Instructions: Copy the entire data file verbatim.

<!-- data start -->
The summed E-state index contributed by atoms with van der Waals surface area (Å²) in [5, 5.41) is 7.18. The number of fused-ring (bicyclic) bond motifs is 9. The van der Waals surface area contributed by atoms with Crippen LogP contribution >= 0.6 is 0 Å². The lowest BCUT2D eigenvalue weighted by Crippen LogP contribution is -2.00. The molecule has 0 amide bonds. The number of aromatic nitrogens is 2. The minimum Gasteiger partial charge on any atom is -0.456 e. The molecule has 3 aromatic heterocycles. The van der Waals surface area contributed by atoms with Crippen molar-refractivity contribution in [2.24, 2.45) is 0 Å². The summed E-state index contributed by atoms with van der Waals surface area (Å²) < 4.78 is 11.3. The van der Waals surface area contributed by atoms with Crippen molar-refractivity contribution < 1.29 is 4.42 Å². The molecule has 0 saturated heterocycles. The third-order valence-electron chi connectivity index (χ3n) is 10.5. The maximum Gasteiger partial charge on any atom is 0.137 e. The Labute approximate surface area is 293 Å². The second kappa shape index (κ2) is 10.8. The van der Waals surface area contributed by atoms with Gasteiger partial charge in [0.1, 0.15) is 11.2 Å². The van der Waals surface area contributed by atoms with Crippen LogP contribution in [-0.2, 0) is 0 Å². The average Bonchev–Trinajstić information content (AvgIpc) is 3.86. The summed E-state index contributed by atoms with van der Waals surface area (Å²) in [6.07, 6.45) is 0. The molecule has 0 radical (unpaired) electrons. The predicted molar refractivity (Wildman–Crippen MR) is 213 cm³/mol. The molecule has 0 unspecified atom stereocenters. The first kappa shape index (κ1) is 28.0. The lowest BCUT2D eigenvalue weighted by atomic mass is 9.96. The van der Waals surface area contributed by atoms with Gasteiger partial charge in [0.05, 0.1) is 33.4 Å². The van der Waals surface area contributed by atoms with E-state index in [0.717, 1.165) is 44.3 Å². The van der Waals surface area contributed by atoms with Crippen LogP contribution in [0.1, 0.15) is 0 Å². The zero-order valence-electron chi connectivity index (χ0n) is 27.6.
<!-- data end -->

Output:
The summed E-state index contributed by atoms with van der Waals surface area (Å²) in [5, 5.41) is 7.18. The number of fused-ring (bicyclic) bond motifs is 9. The van der Waals surface area contributed by atoms with Crippen LogP contribution >= 0.6 is 0 Å². The lowest BCUT2D eigenvalue weighted by Crippen LogP contribution is -2.00. The molecule has 0 amide bonds. The number of aromatic nitrogens is 2. The minimum Gasteiger partial charge on any atom is -0.456 e. The molecule has 3 aromatic heterocycles. The van der Waals surface area contributed by atoms with Crippen molar-refractivity contribution in [2.24, 2.45) is 0 Å². The summed E-state index contributed by atoms with van der Waals surface area (Å²) < 4.78 is 11.3. The van der Waals surface area contributed by atoms with Crippen molar-refractivity contribution < 1.29 is 4.42 Å². The molecule has 0 saturated heterocycles. The third-order valence-electron chi connectivity index (χ3n) is 10.5. The maximum Gasteiger partial charge on any atom is 0.137 e. The Labute approximate surface area is 293 Å². The second kappa shape index (κ2) is 10.8. The van der Waals surface area contributed by atoms with Gasteiger partial charge in [0.1, 0.15) is 11.2 Å². The van der Waals surface area contributed by atoms with Crippen LogP contribution in [-0.2, 0) is 0 Å². The average Bonchev–Trinajstić information content (AvgIpc) is 3.86. The summed E-state index contributed by atoms with van der Waals surface area (Å²) in [6.07, 6.45) is 0. The molecule has 0 radical (unpaired) electrons. The predicted molar refractivity (Wildman–Crippen MR) is 213 cm³/mol. The molecule has 0 unspecified atom stereocenters. The first kappa shape index (κ1) is 28.0. The lowest BCUT2D eigenvalue weighted by atomic mass is 9.96. The van der Waals surface area contributed by atoms with Gasteiger partial charge in [0.05, 0.1) is 33.4 Å². The van der Waals surface area contributed by atoms with E-state index in [0.717, 1.165) is 44.3 Å². The van der Waals surface area contributed by atoms with Crippen LogP contribution in [0.1, 0.15) is 0 Å². The zero-order valence-electron chi connectivity index (χ0n) is 27.6.